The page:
ImmoralistSeptember 5th, 2010 by Kara in Dictionary, Moral Terms
An immoralist is a skeptical individual who believes it is preferable to act immorally when morality does not serve his or her self-interest. Thrasymachus of Plato’s Republic is one clear example of an immoralist.
In “The Reconciliation Project,” Gregory Kavka attempts to reconcile morality and self-interest. However, before beginning this task, Kavka identifies a group of individuals which he believes he cannot satisfy. Some have supposed that a successful reconciliation would be able to persuade an immoralist to behave morally. Kavka, however, claims that this task cannot be accomplished.
Kavka characterizes immoralists as individuals who “are not likely to understand or appreciate the benefits of living morally” and who will rarely “listen to, or be swayed by, abstract rational arguments.”1 Without understanding the benefits of living morally, immoralists cannot be encompassed within Kavka’s attempt to reconcile morality and self-interest, but Kavka does not think this notion defeats his efforts. According to Kavka, an immoralist’s boast that that it does not benefit him to act morally is “like the pathetic boast of a deaf person that he saves money because it does not pay him to buy opera records.”2 In other words, immoralists miss out on the satisfactions of moral behavior, but they are not in a position to recognize or properly appreciate the loss of these satisfactions.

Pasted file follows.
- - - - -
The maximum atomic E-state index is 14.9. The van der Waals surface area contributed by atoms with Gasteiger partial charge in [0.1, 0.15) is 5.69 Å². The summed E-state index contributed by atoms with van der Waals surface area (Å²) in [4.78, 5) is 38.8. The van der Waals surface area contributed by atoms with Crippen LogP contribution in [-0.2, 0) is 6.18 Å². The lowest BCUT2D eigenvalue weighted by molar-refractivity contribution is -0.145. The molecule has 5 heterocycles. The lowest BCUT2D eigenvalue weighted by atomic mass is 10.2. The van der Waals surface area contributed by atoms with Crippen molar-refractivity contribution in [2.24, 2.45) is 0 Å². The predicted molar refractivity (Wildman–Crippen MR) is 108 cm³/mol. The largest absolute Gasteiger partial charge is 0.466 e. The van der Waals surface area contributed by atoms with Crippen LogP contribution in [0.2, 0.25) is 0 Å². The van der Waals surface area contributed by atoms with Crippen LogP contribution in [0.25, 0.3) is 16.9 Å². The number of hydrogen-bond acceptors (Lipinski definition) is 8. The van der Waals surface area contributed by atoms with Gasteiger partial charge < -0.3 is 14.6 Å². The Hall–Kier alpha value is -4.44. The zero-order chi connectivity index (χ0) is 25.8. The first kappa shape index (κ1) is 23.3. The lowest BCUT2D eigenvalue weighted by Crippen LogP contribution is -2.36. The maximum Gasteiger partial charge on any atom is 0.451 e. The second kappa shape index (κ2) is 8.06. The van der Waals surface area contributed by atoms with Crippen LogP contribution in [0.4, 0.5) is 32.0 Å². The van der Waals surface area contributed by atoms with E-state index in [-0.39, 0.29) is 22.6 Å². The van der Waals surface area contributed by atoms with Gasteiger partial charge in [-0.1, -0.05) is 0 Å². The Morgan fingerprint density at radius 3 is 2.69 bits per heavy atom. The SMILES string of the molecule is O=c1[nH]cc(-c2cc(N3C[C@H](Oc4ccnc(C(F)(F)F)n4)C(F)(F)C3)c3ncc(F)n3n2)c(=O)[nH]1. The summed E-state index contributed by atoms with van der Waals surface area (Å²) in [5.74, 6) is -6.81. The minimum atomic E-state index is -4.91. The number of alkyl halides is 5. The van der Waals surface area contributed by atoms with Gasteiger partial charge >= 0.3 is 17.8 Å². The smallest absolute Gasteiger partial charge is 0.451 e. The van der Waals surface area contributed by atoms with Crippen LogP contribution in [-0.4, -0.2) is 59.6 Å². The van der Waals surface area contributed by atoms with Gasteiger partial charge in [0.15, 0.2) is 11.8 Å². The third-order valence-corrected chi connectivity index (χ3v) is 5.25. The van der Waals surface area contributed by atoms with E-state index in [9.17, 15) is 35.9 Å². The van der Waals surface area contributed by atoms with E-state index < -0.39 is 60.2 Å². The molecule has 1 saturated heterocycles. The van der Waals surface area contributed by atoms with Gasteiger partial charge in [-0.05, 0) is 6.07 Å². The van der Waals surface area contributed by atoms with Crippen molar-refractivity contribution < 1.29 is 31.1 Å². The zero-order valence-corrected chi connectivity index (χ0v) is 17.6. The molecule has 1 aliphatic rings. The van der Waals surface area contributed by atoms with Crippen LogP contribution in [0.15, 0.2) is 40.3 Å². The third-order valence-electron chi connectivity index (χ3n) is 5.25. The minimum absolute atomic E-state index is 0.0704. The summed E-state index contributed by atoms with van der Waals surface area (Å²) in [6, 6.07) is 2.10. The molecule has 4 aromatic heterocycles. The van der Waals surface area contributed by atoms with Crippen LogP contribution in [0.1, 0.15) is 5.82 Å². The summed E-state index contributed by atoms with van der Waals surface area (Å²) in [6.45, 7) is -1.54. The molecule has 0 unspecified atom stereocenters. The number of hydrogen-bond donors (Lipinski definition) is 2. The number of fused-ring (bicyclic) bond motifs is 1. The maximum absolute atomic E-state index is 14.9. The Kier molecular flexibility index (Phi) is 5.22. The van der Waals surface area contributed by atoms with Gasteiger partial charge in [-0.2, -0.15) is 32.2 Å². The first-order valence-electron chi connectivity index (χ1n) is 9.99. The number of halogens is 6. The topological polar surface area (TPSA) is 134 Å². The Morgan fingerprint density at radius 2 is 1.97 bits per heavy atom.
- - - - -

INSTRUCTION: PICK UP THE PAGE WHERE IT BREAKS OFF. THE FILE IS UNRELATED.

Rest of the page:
- Gregory Kavka, “The Reconciliation Project,” in Ethical Theory: Classical and Contemporary Readings, 5th ed., ed. Louis P. Pojman (Belmont: Wadsworth, 2006), 101.
- Ibid., 107.